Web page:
Reviewer: Helen Tope

Writer and Director: Lasse Hallstrom

Born in 1862, Sweden’s Hilma Af Klint is one of the world’s first abstract artists. Interest in Af Klint has already seen a blockbuster exhibition at the Guggenheim Museum, and her story now receives the Hollywood Treatment.

Directed and written by Lasse Hallstrom, Hilma charts the personal and artistic progress of the artist. Af Klint is first played by Tora Hallstrom (a fiery performance that justifies the casting) and a later, elegiac interpretation from Lena Olin. A family tragedy sees Af Klint’s ambition emerge. She shoulders the trauma, and starts a life of study.

Af Klint’s art begins with an interest in Nature. She starts to draw from life: plants and animals. Her skill admits her to the Royal Academy of Fine Arts and she is introduced to a society of women interested in mysticism and the afterlife. A newly-bereaved Af Klint leans into this philosophy. A classmate, Mathilda (Lily Cole), talks of her near-death experiences. Are they visions or hallucinations?

Hallstrom digs gleefully into Af Klint’s biography, and there’s plenty for a film-maker to get excited about. The atelier built by Af Klint and her friends; where spiritualism and art co-exist; her complicated love affair with fellow artist Anna (a notably good Catherine Chalk). The film also derides the idea of Af Klint as an isolated genius – she saw touring exhibitions including work by Edvard Munch (a charmingly twitchy performance from Paulius Markevicius). Hilma has visions of abstract colours and shapes and applies them to canvas. Decades ahead of her peers, the work receives a chilly reception. Af Klint’s striving for freedom agitates against the older traditions and customs of her life. The 19th century has yet to give way to the 20th, and Hilma finds herself caught in a system where men remain the taste-makers.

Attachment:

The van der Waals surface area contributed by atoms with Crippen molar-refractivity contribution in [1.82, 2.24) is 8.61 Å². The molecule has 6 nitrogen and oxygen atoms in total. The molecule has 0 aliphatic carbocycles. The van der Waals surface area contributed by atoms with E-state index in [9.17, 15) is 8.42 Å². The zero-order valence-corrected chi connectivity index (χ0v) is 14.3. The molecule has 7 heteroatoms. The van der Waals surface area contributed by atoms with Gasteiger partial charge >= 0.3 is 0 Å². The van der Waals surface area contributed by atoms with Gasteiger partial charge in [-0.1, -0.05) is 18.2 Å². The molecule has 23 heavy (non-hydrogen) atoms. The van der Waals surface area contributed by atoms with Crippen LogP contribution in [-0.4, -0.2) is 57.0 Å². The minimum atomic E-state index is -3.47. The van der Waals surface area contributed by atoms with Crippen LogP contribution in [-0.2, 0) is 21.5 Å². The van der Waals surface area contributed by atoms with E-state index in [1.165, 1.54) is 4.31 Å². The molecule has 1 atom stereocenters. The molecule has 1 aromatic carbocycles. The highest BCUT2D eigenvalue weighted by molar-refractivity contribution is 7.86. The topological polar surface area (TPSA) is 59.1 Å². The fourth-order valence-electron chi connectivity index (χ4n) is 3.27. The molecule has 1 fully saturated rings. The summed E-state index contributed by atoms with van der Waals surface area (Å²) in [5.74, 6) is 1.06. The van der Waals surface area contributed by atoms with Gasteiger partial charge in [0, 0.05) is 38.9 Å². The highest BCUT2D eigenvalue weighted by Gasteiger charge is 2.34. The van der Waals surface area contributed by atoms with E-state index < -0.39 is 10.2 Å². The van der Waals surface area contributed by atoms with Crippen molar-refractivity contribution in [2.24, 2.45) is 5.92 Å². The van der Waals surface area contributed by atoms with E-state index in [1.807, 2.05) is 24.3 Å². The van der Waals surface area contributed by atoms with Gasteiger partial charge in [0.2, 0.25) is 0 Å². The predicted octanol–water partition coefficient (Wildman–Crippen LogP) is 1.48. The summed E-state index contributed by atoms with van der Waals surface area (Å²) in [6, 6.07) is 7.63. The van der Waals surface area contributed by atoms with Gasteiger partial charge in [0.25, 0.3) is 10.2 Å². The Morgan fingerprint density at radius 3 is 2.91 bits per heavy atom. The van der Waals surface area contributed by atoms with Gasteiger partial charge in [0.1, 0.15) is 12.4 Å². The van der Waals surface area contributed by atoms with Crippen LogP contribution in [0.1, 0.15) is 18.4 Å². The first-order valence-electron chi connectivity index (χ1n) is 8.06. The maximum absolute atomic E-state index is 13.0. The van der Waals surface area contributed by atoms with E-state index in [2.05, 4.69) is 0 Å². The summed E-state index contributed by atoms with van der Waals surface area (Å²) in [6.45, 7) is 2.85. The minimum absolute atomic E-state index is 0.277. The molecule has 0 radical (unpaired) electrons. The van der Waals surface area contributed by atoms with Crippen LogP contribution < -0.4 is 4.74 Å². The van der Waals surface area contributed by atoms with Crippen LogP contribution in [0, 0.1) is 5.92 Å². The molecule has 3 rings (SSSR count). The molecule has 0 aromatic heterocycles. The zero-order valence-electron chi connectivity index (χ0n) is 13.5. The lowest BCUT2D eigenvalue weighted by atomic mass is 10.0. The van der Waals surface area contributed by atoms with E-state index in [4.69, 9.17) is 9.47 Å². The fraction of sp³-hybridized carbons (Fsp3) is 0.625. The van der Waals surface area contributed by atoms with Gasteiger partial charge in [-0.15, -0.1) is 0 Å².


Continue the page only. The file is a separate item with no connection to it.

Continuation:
While the film is a good introduction to the artist, the way her story has been told is largely by-the-numbers. The early tragedy, the formative, shaping experiences, the realisation that the artist will never be fully appreciated in their lifetime. Hallstrom takes few risks with the biopic formula, but the scenes where the camera eyes and appraises Af Klint’s work are where the film comes alive.

The artistic legacy of Af Klint is, from our perspective, rather obvious. But what is missing is the implication of what her work represents. Not only was she producing abstracts before Klee, Mondrian and Kandinsky, but her pre-empting these artists means a seismic repositioning of art history. It also raises further questions about gate-keeping in the art world; who decides what we see; which artists can command the biggest prices at auction. Hilma suggests that Af Klint’s artistic exile was largely self-imposed, but we’re not seeing the whole picture.

There is a lot to admire in Hallstrom’s film, but the lack of attention paid to Af Klint’s work in contemporary context ends with a film that, while sketching in the finer details of her life, misses a vital opportunity to discuss women’s place in the art world.

Hilma will be in UK Cinemas from 28th October.

The Reviews Hub Score:

Misses the big picture

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The Reviews Hub Film Team is under the editorship of Maryam Philpott.

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